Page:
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Town in Germany

Town in Germany

Posted: 19 Apr 2013 4:59PM GMT
Classification: Query
Surnames: Kurek

Hello,

In March of 1906 my maternal grandfather's mother and he and his siblings left for the United States. They were of Polish heritage and I have been told stories that they were from Posan. On the ship manifest it says the last town before departing Germany (Bremen)was as follows: Kohensa??a. Would someone have a thought as to what town this might be?

Thanks so much.

Regards,

SueDee

Re: Town in Germany

Posted: 20 Apr 2013 1:09AM GMT
Classification: Query
Can you post the original image?

Re: Town in Germany

Posted: 20 Apr 2013 7:32AM GMT
Classification: Query
Hello SueDee!

The name is Hohensalza.

Why didn't you attach the record? So helpers don't need to search for it by themselves.

Regards
Bea

Re: Town in Germany

Posted: 20 Apr 2013 10:16AM GMT
Classification: Query
Sue,
As you may not be as experienced as some a bit of simple history might help. At the time your grandfather left Europe Posen was both a city and a county in the Province of Prussia which was in the German Empire. The population was a mixture of Germans and Poles. After the end of WW1 Poland regained its independence after having been divided up between The Russian, German and Austro-Hungarian Empires for more than 100 years and Posen reverted to the Polish name of Poznan. In 1939 the Germans invaded and occupied that part of Poland but in 1945 were driven out and Poland was re-established although with different borders because Stalin had grabbed the eastern half of the country and had no intention of giving up what he had taken. This meant the western Polish border was moved to the line of the Oder and Neisse rivers which you can see if you Google up a map of Poland today. During the years of German rule the towns and cities officially had German names although the Polish speakers would use the Polish names. Nowadays the city of Posen is Poznan in the Province of Wielkopolskie (Greater Poland), Hohensalza is Inowroclaw, north of Poznan near Bydgoszcz which was Bromberg under the Germans. I would suggest you Google these names, or some of them, which will help you to get the bigger picture. What looks like an "l" in Inwroclaw actually has a little line through it and is pronounced (very roughly!) a bit like a soft "w". Hope this helps a bit. Good luck with further searches.

Re: Town in Germany

Posted: 20 Apr 2013 2:16PM GMT
Classification: Query


Hello Bea,

I am not very computer literate nor have I been doing this ancestry thing for very long. I did not know how to attach the document, sorry. Many thanks for your quick reply. I did not mean to make extra work for anyone.

Regards,

SueDee

Re: Town in Germany

Posted: 20 Apr 2013 2:30PM GMT
Classification: Query


Hello,

I was thrilled to get your reply with all the background information. My Mom was a very private person and I grew up thinking that her maiden name was Kurk not Kurek. I really appreciate your thoughtful reply and hope to be in touch. Is there a certain part of Germany you are more involved in researching? Maybe our ancestors are from nearby places.

Again, Many thanks.

Regards,

SueDee

Re: Town in Germany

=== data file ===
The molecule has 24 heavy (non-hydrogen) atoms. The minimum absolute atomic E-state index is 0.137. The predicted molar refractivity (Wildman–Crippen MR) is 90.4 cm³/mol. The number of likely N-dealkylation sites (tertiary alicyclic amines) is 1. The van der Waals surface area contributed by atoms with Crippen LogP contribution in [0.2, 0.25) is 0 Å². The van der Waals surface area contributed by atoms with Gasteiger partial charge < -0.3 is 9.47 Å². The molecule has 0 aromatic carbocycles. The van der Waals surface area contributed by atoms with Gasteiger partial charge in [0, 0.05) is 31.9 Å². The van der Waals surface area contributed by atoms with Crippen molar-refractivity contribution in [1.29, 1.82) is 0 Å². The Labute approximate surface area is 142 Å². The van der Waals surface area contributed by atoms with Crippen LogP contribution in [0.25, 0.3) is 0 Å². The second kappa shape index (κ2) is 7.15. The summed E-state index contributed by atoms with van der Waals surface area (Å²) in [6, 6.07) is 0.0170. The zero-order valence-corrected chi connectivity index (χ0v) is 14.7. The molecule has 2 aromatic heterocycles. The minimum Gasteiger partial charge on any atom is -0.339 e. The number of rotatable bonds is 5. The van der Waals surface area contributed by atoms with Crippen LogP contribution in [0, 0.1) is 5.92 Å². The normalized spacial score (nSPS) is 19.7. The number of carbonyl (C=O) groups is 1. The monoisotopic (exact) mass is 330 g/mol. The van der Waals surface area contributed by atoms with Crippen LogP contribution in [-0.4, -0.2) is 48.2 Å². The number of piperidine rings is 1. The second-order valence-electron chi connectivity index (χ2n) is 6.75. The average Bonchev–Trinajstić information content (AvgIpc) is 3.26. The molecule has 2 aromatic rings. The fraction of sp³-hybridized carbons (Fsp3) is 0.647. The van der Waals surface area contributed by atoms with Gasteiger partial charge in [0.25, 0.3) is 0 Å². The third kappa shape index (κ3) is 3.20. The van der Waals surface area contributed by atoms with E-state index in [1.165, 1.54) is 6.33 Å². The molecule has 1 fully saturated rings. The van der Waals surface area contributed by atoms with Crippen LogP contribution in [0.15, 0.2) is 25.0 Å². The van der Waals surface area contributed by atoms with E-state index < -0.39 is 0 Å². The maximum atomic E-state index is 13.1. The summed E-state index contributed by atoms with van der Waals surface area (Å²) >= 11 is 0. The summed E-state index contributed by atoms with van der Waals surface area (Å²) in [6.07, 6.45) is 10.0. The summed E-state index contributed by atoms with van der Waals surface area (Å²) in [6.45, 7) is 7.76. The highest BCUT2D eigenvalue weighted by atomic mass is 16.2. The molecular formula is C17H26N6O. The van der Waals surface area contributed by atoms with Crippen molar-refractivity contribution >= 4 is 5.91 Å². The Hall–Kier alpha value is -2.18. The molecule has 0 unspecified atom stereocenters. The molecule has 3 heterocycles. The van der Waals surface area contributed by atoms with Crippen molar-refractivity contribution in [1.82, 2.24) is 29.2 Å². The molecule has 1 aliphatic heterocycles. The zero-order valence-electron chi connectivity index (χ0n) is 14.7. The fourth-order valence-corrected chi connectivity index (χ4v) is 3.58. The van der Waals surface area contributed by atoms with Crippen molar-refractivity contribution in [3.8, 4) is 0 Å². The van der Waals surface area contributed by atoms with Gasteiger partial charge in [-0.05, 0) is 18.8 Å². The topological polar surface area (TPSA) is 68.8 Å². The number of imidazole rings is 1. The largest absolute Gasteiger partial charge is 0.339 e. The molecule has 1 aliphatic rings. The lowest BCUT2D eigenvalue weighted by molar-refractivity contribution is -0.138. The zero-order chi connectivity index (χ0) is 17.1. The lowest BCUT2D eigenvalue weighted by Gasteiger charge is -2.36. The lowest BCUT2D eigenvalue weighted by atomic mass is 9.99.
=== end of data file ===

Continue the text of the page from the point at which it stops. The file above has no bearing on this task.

Posted: 20 Apr 2013 5:54PM GMT
Classification: Query
Surnames: Kurek


Hello,

Thank you for your contact. I am not sure how to post the original image.

Regards,

SueDee

Re: Town in Germany

Posted: 20 Apr 2013 11:40PM GMT
Classification: Query
Hello Sue,

never mind. I had luck and found it quickly. I must see what you are asking for. I can read and transcribe but I'm not clairvoyant.

You can share the images on ancestry directly via facebook, twitter or e-mail. Or you save it to your computer then you can post or attach it anytime anywhere. So here it is for everyone. See attached.

Regards
Bea



Attachments:

Re: Town in Germany

Posted: 21 Apr 2013 7:59AM GMT
Classification: Query
Sue,
Glad it helped. No, I do not think we are related! I am a complete English mongrel with a Spanish maiden name and German speaking plus three other languages. Long story!. One of my degrees is in European history, another in the History of Science and Medicine. With the languages I have had a lot of contact in the latter subjects with Central and Eastern Europe. I started dabbling in genealogy looking for the marriage of my gt.grandmother (I have come to the conclusion she didn't, despite Victorian respectability) and have found that my knowledge of both Europe and the languages has enabled me to offer help and made a most enjoyable hobby - but I cannot see any reason to be conceited and arrogant towards beginners. A simple explanation of the terribly tangled history of ethnicity and citizenship in parts of Europe, e.g. why were your Polish ancestors "German"?, is often a great help. No one is forced to offer anything on these boards and if one chooses to do it, it seems to me to be just simple bad manners to take a pompous attitude to those who have not yet learnt much. We all started somewhere. Anyway, if you think I can help further do ask. Good luck - and do get Googling, it will be a great help to get the picture.

Re: Town in Germany

Posted: 21 Apr 2013 9:42AM GMT
Classification: Query
Hello,
look here to see about the polish collection:
http://baza.archiwa.gov.pl/sezam/pradziad.php?l=en&miejs...


Monika
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